# Weekly summary: October 4, 2021 - October 10

### Here are some questions that impressed me when I brushed the questions this week. Pick them out and make a summary

#### 23. Merge K ascending linked lists

Give you a linked list array, each linked list has been arranged in ascending order.

Example 1:

Input: lists = [[1,4,5],[1,3,4],[2,6]]
Output: [1,1,2,3,4,4,5,6]
Explanation: the linked list array is as follows:
[
1->4->5,
1->3->4,
2->6
]
Combine them into an ordered linked list.
1->1->2->3->4->4->5->6

hold 21. Merge two ordered linked lists Just take the method in, create a header node head, a pointer P = & head, use the for loop to traverse lists, pass p - > next and lists[i] to the function we set each time, then connect the returned linked list to lists, and finally return head.next.

```/**
* struct ListNode {
*     int val;
*     ListNode *next;
*     ListNode() : val(0), next(nullptr) {}
*     ListNode(int x) : val(x), next(nullptr) {}
*     ListNode(int x, ListNode *next) : val(x), next(next) {}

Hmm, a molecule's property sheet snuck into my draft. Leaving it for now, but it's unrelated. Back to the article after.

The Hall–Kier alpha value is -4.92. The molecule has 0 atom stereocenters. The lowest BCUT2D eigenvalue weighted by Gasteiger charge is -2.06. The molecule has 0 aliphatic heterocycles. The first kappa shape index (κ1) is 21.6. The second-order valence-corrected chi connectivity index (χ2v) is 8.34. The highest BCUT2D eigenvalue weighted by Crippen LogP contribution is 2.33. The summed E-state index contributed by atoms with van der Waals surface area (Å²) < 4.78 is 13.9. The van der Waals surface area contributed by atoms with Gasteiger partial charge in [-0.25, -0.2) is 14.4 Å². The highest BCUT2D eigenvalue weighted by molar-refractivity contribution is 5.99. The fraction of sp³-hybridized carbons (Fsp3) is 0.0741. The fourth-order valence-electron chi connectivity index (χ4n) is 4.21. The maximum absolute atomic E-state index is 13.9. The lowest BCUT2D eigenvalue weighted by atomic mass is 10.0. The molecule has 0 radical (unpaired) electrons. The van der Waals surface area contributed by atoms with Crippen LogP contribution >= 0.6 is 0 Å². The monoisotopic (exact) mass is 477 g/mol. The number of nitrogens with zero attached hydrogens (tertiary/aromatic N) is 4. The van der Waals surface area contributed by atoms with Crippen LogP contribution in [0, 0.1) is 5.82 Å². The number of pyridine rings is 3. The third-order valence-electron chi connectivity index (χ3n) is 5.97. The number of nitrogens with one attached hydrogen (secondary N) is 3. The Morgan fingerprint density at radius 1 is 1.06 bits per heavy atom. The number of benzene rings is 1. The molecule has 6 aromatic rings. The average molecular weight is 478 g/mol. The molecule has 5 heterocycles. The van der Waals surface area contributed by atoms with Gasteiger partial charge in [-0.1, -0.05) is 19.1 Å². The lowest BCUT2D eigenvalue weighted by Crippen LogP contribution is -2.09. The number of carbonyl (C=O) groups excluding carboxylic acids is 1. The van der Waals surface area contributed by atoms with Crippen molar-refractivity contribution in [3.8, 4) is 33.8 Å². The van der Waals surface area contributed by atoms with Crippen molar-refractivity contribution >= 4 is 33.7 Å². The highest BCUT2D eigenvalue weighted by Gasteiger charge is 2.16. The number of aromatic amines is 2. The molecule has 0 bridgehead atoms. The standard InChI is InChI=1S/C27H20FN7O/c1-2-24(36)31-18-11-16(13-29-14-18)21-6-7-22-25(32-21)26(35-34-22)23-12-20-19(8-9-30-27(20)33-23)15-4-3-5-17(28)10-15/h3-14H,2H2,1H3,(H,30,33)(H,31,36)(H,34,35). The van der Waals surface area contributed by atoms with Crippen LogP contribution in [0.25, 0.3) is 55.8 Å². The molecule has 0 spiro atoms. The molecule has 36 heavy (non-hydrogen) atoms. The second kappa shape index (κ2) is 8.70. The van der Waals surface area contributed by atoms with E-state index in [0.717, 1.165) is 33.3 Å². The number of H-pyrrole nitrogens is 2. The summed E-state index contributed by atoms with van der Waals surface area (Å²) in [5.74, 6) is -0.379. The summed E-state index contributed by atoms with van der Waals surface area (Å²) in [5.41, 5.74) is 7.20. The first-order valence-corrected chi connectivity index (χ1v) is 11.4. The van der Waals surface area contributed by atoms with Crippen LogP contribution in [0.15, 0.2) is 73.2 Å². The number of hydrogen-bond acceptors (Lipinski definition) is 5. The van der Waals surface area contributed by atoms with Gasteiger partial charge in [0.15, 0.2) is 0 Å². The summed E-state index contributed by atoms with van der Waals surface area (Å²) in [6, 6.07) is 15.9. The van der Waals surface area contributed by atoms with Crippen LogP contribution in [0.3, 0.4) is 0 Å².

* };
*/
class Solution {
public:
ListNode* sortList(ListNode *a,ListNode *b)
{
while(a!=NULL&&b!=NULL)
{
if(a->val>b->val)
{
p->next=b;
p=p->next;
b=b->next;
}else
{
p->next=a;
p=p->next;
a=a->next;
}
}
p->next=a!=NULL?a:b;
}
ListNode* mergeKLists(vector<ListNode*>& lists) {
for(int i=0;i<lists.size();i++)
{
p->next=sortList(p->next,lists[i]);
}
}
};
```

#### Sword finger Offer II 025. Add two numbers in the linked list

Two non empty linked lists l1 and l2 are given to represent two non negative integers. The highest digit is at the beginning of the linked list. Each of their nodes stores only one digit. Adding these two numbers will return a new linked list.

It can be assumed that neither number will start with zero except the number 0.

Example 1: Input: l1 = [7,2,4,3], l2 = [5,6,4]
Output: [7,8,0,7]

Use the two linked lists directly 206. Reverse linked list Reverse the method, then start adding, take a number num to calculate whether the result is one, create a header node head, create a pointer P = & head, and then each addition result is made into a new node hanging behind P, and then p goes down one. When either of the two added linked lists is empty, end the traversal, and connect the rest directly behind P. if the node is hung up, But num is not zero in the end, so we have to make a node. val=num is hung behind P. finally, reverse the head and return to head.next.

```/**
* struct ListNode {
*     int val;
*     ListNode *next;
*     ListNode() : val(0), next(nullptr) {}
*     ListNode(int x) : val(x), next(nullptr) {}
*     ListNode(int x, ListNode *next) : val(x), next(next) {}
* };
*/
class Solution {
public:
stack<ListNode*>sta;
{
}
ListNode p,*q;
q=&p;
while(!sta.empty())
{
q->next=sta.top();
sta.pop();
q=q->next;
}
q->next=NULL;
return p.next;
}
};
```

#### Sword finger Offer II 022. The entry node of the link in the linked list